Nevada Democratic caucus votes
With 69% of the vote in, Hillary leads Bernie about 4400 to 4000. I couldn’t help but notice the vote totals. Those totals mean they expect (getting out the calculator) about 12,000 votes total. Really?? According to the Nevada Secretary of State official statistics, there are 471,342 registered Democrats in the state. Only about 12,000 came to the caucus. That is roughly 2.5% participation. That | Read More »
Difference between Federal and Local Government in one day.
My kids, who are all grown, ask me why I am not a fan of a large Federal government involved in all of your business. Today illustrates the difference well: I get up this morning with three errands to complete (prepare to wince): 1) Go to the IRS office to drop off an estimated tax payment, 2) Go to the city auditors office (in a | Read More »
Vandalism? Terrorism? War? or a Crime?
When the federal government recently accused the North Korean government of participating in the computer hacking of the Sony Corporation as a response to the release of The Interview, varying pundits called the action: “an act of war” “cyber terrorism”, “cyber crime” and President Obama called it “vandalism” and promised a “proportional response”. Interestingly enough, the President stated that the public may not even be | Read More »
Performance Enhancing Drugs or Medicine?
The current performance enhancing drug scandal in major league baseball, which includes a number of players (most notably Alex Rodriguez) and the recent issue of Lance Armstrong Michael Rasmussen, Floyd Landis, and 20-30 other Tour de France riders, are sometimes not completely black and white issues, as they are usually portrayed in the media. Advances in medical technology are introducing new ethical questions as developments | Read More »
Electronic Medical Records, Loss of Privacy and Cost Savings
The infamous “stimulus” bill has about $19 billion in it for implementation of technology to improve safety and connectivity. A substantial portion of that funding is for electronic medical records. Per CNS news, about $5.7 billion in incentive payments has been spent so far. In order to provide the desired connectivity, either a physical or virtual central repository of healthcare patient information must be established. | Read More »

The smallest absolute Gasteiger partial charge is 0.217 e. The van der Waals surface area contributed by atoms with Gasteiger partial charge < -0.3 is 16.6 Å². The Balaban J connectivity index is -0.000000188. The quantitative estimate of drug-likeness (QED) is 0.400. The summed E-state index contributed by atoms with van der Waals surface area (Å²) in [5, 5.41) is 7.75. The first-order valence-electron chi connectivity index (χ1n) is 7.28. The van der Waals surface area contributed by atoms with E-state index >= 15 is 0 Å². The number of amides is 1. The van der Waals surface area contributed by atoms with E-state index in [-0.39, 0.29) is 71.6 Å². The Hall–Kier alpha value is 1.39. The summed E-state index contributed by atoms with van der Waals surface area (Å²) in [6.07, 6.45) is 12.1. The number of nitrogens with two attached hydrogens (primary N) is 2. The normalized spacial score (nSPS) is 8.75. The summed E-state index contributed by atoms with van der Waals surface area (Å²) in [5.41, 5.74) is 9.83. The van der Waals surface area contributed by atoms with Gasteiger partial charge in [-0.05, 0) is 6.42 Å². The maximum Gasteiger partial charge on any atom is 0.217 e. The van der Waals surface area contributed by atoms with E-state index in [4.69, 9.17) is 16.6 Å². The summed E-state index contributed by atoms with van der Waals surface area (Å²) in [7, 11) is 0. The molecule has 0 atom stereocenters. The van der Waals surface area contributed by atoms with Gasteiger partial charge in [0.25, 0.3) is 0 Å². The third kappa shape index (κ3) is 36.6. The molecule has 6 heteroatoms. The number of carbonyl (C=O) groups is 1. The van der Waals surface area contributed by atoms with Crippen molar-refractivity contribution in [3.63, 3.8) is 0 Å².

VP sweepstakes, McDonnell makes the most sense.
One thing I never see mentioned among all the pundits regarding the potential VP nominees is that taking control of the Senate is also a huge issue. These two considerations of candidate and taking the Senate intersect at the potential VP pick. If you have a popular sitting Republican Senator, such as Marco Rubio, Kelly Ayotte, or Rob Portman selected to be the Vice Presidential | Read More »
Wonder if the President heard Hillary?
In an interview, along with Jim Baker at the State Department, on the Charlie Rose program today, both Secretary Clinton and former Secretary Baker were discussing Pakistan and what to do about our policies there. During the discussion, Secretary of State Clinton raised her voice and said that the strongest obligations of a sovereign nation were to 1) “protect the people” and to 2) “secure | Read More »
Juan Williams – a neuron short of a synapse
So, Juan Williams is carrying the President’s water on the O’Reilly Factor and he justifies the President unilaterally deciding which laws to enforce (Defense of Marriage, Immigration, etc.) by saying that the President can’t get them passed in Congress. How does this guy get on television since he clearly has no understanding of the US Constitution? When it was pointed out on the show, he | Read More »
The Ignored Silent Evil Gorilla in Obamacare
While everyone is debating the individual mandate and the cost fallacies in the Affordable Healthcare Act, one of the most potentially damaging aspects of the bills is being largely ignored. The idea that a bill can be passed in Congress which would have wording that states it can never be repealed or changed is insane. The founders of this country meant for making and changing | Read More »
Health Care Insurance Fell Off The Rails
With the current review of the Affordable Healthcare Act (which is anything but affordable), most of the political posturing about health insurance reform has now gone back to the old political methods of presenting heart-wrenching cases as justification for sweeping reform. It is much akin to how the media produces a sad case to promote their agenda. During the middle of the Bush administration, when | Read More »